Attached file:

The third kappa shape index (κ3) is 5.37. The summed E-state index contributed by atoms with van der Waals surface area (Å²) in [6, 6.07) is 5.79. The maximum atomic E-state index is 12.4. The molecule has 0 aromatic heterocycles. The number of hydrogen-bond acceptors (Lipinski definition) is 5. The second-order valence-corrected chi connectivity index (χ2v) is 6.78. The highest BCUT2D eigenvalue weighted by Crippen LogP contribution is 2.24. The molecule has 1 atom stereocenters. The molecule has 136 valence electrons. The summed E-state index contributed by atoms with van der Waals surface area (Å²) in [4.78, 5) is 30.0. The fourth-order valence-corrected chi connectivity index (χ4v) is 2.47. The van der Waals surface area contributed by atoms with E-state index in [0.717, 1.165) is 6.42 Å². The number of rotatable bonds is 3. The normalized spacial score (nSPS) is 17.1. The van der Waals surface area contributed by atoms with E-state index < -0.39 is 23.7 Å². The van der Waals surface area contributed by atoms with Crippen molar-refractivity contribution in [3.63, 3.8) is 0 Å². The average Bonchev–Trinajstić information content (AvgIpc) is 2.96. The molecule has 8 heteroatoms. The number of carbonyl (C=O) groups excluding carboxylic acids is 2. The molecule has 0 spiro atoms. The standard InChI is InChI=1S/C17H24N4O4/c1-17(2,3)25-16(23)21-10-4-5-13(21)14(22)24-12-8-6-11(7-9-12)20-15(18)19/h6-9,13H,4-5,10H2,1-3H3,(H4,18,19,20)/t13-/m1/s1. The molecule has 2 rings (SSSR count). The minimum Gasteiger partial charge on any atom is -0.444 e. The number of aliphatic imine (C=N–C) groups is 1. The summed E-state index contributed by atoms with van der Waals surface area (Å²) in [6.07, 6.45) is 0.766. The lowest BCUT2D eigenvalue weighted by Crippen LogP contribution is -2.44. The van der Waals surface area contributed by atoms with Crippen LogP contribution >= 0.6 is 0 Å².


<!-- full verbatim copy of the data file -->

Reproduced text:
The third kappa shape index (κ3) is 5.37. The summed E-state index contributed by atoms with van der Waals surface area (Å²) in [6, 6.07) is 5.79. The maximum atomic E-state index is 12.4. The molecule has 0 aromatic heterocycles. The number of hydrogen-bond acceptors (Lipinski definition) is 5. The second-order valence-corrected chi connectivity index (χ2v) is 6.78. The highest BCUT2D eigenvalue weighted by Crippen LogP contribution is 2.24. The molecule has 1 atom stereocenters. The molecule has 136 valence electrons. The summed E-state index contributed by atoms with van der Waals surface area (Å²) in [4.78, 5) is 30.0. The fourth-order valence-corrected chi connectivity index (χ4v) is 2.47. The van der Waals surface area contributed by atoms with E-state index in [0.717, 1.165) is 6.42 Å². The number of rotatable bonds is 3. The normalized spacial score (nSPS) is 17.1. The van der Waals surface area contributed by atoms with E-state index < -0.39 is 23.7 Å². The van der Waals surface area contributed by atoms with Crippen molar-refractivity contribution in [3.63, 3.8) is 0 Å². The average Bonchev–Trinajstić information content (AvgIpc) is 2.96. The molecule has 8 heteroatoms. The number of carbonyl (C=O) groups excluding carboxylic acids is 2. The molecule has 0 spiro atoms. The standard InChI is InChI=1S/C17H24N4O4/c1-17(2,3)25-16(23)21-10-4-5-13(21)14(22)24-12-8-6-11(7-9-12)20-15(18)19/h6-9,13H,4-5,10H2,1-3H3,(H4,18,19,20)/t13-/m1/s1. The molecule has 2 rings (SSSR count). The minimum Gasteiger partial charge on any atom is -0.444 e. The number of aliphatic imine (C=N–C) groups is 1. The summed E-state index contributed by atoms with van der Waals surface area (Å²) in [6.07, 6.45) is 0.766. The lowest BCUT2D eigenvalue weighted by Crippen LogP contribution is -2.44. The van der Waals surface area contributed by atoms with Crippen LogP contribution >= 0.6 is 0 Å².